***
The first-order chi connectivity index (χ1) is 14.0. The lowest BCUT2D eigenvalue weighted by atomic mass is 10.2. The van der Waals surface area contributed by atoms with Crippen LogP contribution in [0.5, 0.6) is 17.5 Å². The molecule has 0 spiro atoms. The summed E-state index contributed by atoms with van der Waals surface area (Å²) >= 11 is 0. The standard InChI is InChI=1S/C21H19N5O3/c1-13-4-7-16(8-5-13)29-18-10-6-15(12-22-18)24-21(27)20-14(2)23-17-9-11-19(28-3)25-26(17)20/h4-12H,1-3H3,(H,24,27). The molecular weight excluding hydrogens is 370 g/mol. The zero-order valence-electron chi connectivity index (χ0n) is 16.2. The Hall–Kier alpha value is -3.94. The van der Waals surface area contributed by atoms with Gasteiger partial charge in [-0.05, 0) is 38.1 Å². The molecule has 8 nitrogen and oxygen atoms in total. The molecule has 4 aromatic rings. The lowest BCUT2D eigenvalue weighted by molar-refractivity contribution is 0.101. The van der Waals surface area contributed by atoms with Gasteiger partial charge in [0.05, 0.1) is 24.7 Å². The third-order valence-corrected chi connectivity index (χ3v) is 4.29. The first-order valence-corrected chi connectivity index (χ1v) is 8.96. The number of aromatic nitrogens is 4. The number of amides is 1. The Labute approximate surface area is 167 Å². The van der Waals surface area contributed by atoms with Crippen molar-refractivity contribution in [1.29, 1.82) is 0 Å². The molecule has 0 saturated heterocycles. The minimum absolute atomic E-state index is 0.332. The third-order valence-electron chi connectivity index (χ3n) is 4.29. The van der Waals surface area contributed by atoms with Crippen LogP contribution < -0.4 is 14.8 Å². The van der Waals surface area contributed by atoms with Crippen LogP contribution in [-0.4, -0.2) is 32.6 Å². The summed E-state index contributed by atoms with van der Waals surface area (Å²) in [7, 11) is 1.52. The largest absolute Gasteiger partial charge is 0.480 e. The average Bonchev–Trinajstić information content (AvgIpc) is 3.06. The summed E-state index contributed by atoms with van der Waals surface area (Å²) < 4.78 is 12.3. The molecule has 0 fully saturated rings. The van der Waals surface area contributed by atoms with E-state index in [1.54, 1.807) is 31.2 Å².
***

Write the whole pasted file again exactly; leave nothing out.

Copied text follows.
The first-order chi connectivity index (χ1) is 14.0. The lowest BCUT2D eigenvalue weighted by atomic mass is 10.2. The van der Waals surface area contributed by atoms with Crippen LogP contribution in [0.5, 0.6) is 17.5 Å². The molecule has 0 spiro atoms. The summed E-state index contributed by atoms with van der Waals surface area (Å²) >= 11 is 0. The standard InChI is InChI=1S/C21H19N5O3/c1-13-4-7-16(8-5-13)29-18-10-6-15(12-22-18)24-21(27)20-14(2)23-17-9-11-19(28-3)25-26(17)20/h4-12H,1-3H3,(H,24,27). The molecular weight excluding hydrogens is 370 g/mol. The zero-order valence-electron chi connectivity index (χ0n) is 16.2. The Hall–Kier alpha value is -3.94. The van der Waals surface area contributed by atoms with Gasteiger partial charge in [-0.05, 0) is 38.1 Å². The molecule has 8 nitrogen and oxygen atoms in total. The molecule has 4 aromatic rings. The lowest BCUT2D eigenvalue weighted by molar-refractivity contribution is 0.101. The van der Waals surface area contributed by atoms with Gasteiger partial charge in [0.05, 0.1) is 24.7 Å². The third-order valence-corrected chi connectivity index (χ3v) is 4.29. The first-order valence-corrected chi connectivity index (χ1v) is 8.96. The number of aromatic nitrogens is 4. The number of amides is 1. The Labute approximate surface area is 167 Å². The van der Waals surface area contributed by atoms with Crippen molar-refractivity contribution in [1.29, 1.82) is 0 Å². The molecule has 0 saturated heterocycles. The minimum absolute atomic E-state index is 0.332. The third-order valence-electron chi connectivity index (χ3n) is 4.29. The van der Waals surface area contributed by atoms with Crippen LogP contribution < -0.4 is 14.8 Å². The van der Waals surface area contributed by atoms with Crippen LogP contribution in [-0.4, -0.2) is 32.6 Å². The summed E-state index contributed by atoms with van der Waals surface area (Å²) in [7, 11) is 1.52. The largest absolute Gasteiger partial charge is 0.480 e. The average Bonchev–Trinajstić information content (AvgIpc) is 3.06. The summed E-state index contributed by atoms with van der Waals surface area (Å²) < 4.78 is 12.3. The molecule has 0 fully saturated rings. The van der Waals surface area contributed by atoms with E-state index in [1.54, 1.807) is 31.2 Å².